Submitted by: Nuclear Solutions, Inc.
Posted: Nov 13, 2001 – 11:00 PM EST
Nov. 13 /CSRwire/ - Independent research conducted by a consortium of five Japanese organizations confirms the viability of photonuclear transmutation for nuclear waste remediation, Nuclear Solutions, Inc. (OTCBB:NSOL) announced today.
Based on the development of a new high-intensity gamma laser system and research on its applications, Japanese scientists have concluded that the use of gamma rays is a feasible approach to efficiently transmute nuclear waste into stable non-radioactive end products. Their results were reached through scientific experimentation and study of concepts closely related to the photonuclear, gamma-neutron reactions currently being developed by Nuclear Solutions as the foundation of its patented and patents pending waste remediation technology.
"The Japanese should be congratulated for conducting such positive research in a relatively unexplored area of nuclear science," said Dr. Qi Ao, Vice President, Research and Development for Nuclear Solutions.
"It's great to know that scientists are independently validating what we have been saying all along: Photonuclear transmutation is a feasible approach to solving the nuclear waste problem once and for all without having to resort to burying it underground," Dr. Paul M. Brown, President and CEO of Nuclear Solutions.
The research, which was presented at the American Nuclear Society 2001 Winter Meeting, "Nuclear Research and Development," conference this week in Reno, Nevada, was conducted jointly by five Japanese organizations:
-- The Institute for Laser Technology
-- Institute of Free Electron Laser, Osaka University
-- Himeji Institute of Technology
-- Mitsubishi Heavy Industry
-- Kansai Electric Power Corporation
Nuclear Solutions, Inc. is marketing its patented and patent pending technology to the nuclear industry through licensing and joint ventures.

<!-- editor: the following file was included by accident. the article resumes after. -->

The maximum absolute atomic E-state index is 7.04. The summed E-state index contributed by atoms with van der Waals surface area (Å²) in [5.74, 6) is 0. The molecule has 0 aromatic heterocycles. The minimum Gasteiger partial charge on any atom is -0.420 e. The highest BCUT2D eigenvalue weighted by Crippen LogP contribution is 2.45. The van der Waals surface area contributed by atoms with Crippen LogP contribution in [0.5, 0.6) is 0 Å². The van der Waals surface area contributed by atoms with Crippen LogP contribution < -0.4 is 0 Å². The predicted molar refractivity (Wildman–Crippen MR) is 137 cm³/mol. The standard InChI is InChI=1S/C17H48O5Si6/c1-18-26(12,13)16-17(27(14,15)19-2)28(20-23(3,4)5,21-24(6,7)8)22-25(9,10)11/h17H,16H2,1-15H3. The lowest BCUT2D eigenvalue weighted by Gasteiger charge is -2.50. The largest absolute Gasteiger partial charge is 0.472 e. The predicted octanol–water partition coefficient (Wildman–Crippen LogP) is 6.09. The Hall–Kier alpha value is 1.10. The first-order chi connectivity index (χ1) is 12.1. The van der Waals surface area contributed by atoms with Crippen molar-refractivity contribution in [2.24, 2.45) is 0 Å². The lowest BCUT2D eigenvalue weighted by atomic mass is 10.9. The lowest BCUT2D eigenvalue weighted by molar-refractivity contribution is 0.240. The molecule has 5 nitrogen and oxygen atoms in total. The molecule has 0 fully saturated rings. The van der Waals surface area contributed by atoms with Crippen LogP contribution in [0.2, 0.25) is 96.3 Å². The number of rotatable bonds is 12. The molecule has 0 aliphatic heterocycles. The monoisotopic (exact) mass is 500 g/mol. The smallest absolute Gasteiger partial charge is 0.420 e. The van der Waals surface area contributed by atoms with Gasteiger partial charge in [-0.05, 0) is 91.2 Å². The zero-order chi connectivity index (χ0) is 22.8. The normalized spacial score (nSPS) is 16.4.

This press release may be deemed to contain forward-looking statements that could affect the financial condition and results of operations of the company and its subsidiaries. Further information on potential factors that could affect the financial condition, results of operations, and expansion projects of the company are included in filings with the Securities and Exchange Commission.
NOTES TO THE EDITORS:
1. Nuclear Solutions, Inc. (NSOL) is pioneering the application of photonuclear physics for the treatment of nuclear waste and the safe, efficient generation of electricity. Development of this patented and patent pending technology could result in the elimination of nuclear waste and a new generation of nuclear reactors that are able to burn their own waste.
The application of photonuclear physics to nuclear waste is called Photodeactivation (a term coined by the inventor, Dr. Paul M. Brown). Photodeactivation involves the irradiation of specific radioactive isotopes to force the emission of a neutron, thereby producing an isotope of reduced atomic mass. These resultant isotopes are characteristically either not radioactive or radioactive with a short half-life.
NSOL's technology works on the laboratory scale, and preliminary computer simulations suggest that this technology will also work on the industrial scale. NSOL is taking the steps necessary for commercialization of the technology. Like most of the advanced nuclear technologies developed today, computer simulation is one of the most important and necessary steps. NSOL will use and improve a series of nuclear simulation codes. The new set of simulation codes will allow the NSOL research and development team to design, test, improve and develop experiments and commercial facilities through computer modeling.
NSOL plans to capitalize on its patented and patent-pending technology by forming strategic alliances and joint ventures with the well-established leaders in the nuclear industry. Continued revenue streams are expected through licensing of the technology with both upfront fees and ongoing royalties.
2. Nuclear Solutions' technology, the HYPERCON(TM) ADS process, is an electron accelerator-based photodisintegration process that reduces the atomic mass of radioactive materials, thereby rendering them non-radioactive or radioactive with a short half-life. These processes involve accelerator-driven technology and photo-nuclear reactions, incorporating the most recent advances in the photo-nuclear industry.
3. The technology could be developed into new applications for remediation of nuclear waste. Industrially, it would operate at a sub-critical level, so the heat produced by the process could also be used to generate electricity in a safe and environmentally benign manner.
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